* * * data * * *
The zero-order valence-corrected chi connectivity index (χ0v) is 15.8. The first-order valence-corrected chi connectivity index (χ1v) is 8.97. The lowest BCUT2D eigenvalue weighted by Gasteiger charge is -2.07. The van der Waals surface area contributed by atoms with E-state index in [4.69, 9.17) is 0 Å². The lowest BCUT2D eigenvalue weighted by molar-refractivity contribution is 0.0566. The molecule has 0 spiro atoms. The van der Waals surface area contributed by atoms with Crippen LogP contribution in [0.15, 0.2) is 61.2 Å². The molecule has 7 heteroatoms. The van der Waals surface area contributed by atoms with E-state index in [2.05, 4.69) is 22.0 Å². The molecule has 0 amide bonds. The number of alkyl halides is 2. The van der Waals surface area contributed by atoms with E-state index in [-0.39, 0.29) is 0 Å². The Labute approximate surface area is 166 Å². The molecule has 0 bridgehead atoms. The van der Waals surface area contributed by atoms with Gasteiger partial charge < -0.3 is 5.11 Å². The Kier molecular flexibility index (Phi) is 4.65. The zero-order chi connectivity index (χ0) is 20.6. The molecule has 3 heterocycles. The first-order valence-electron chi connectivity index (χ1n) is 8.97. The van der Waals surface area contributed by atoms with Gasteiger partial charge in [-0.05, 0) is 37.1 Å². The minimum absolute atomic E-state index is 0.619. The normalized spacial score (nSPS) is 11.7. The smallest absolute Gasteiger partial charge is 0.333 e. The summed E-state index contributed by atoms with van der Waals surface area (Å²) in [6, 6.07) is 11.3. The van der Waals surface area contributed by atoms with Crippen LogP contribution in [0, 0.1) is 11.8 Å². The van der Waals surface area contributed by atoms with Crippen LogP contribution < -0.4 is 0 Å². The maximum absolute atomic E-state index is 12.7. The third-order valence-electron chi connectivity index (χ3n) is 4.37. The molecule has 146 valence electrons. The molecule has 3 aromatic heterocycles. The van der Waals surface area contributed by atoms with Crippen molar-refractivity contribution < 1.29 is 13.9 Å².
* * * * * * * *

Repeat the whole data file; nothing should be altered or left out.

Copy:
The zero-order valence-corrected chi connectivity index (χ0v) is 15.8. The first-order valence-corrected chi connectivity index (χ1v) is 8.97. The lowest BCUT2D eigenvalue weighted by Gasteiger charge is -2.07. The van der Waals surface area contributed by atoms with E-state index in [4.69, 9.17) is 0 Å². The lowest BCUT2D eigenvalue weighted by molar-refractivity contribution is 0.0566. The molecule has 0 spiro atoms. The van der Waals surface area contributed by atoms with Crippen LogP contribution in [0.15, 0.2) is 61.2 Å². The molecule has 7 heteroatoms. The van der Waals surface area contributed by atoms with E-state index in [2.05, 4.69) is 22.0 Å². The molecule has 0 amide bonds. The number of alkyl halides is 2. The van der Waals surface area contributed by atoms with E-state index in [-0.39, 0.29) is 0 Å². The Labute approximate surface area is 166 Å². The molecule has 0 bridgehead atoms. The van der Waals surface area contributed by atoms with Gasteiger partial charge < -0.3 is 5.11 Å². The Kier molecular flexibility index (Phi) is 4.65. The zero-order chi connectivity index (χ0) is 20.6. The molecule has 3 heterocycles. The first-order valence-electron chi connectivity index (χ1n) is 8.97. The van der Waals surface area contributed by atoms with Gasteiger partial charge in [-0.05, 0) is 37.1 Å². The minimum absolute atomic E-state index is 0.619. The normalized spacial score (nSPS) is 11.7. The smallest absolute Gasteiger partial charge is 0.333 e. The summed E-state index contributed by atoms with van der Waals surface area (Å²) in [6, 6.07) is 11.3. The van der Waals surface area contributed by atoms with Crippen LogP contribution in [0, 0.1) is 11.8 Å². The van der Waals surface area contributed by atoms with Crippen LogP contribution < -0.4 is 0 Å². The maximum absolute atomic E-state index is 12.7. The third-order valence-electron chi connectivity index (χ3n) is 4.37. The molecule has 146 valence electrons. The molecule has 3 aromatic heterocycles. The van der Waals surface area contributed by atoms with Crippen molar-refractivity contribution < 1.29 is 13.9 Å².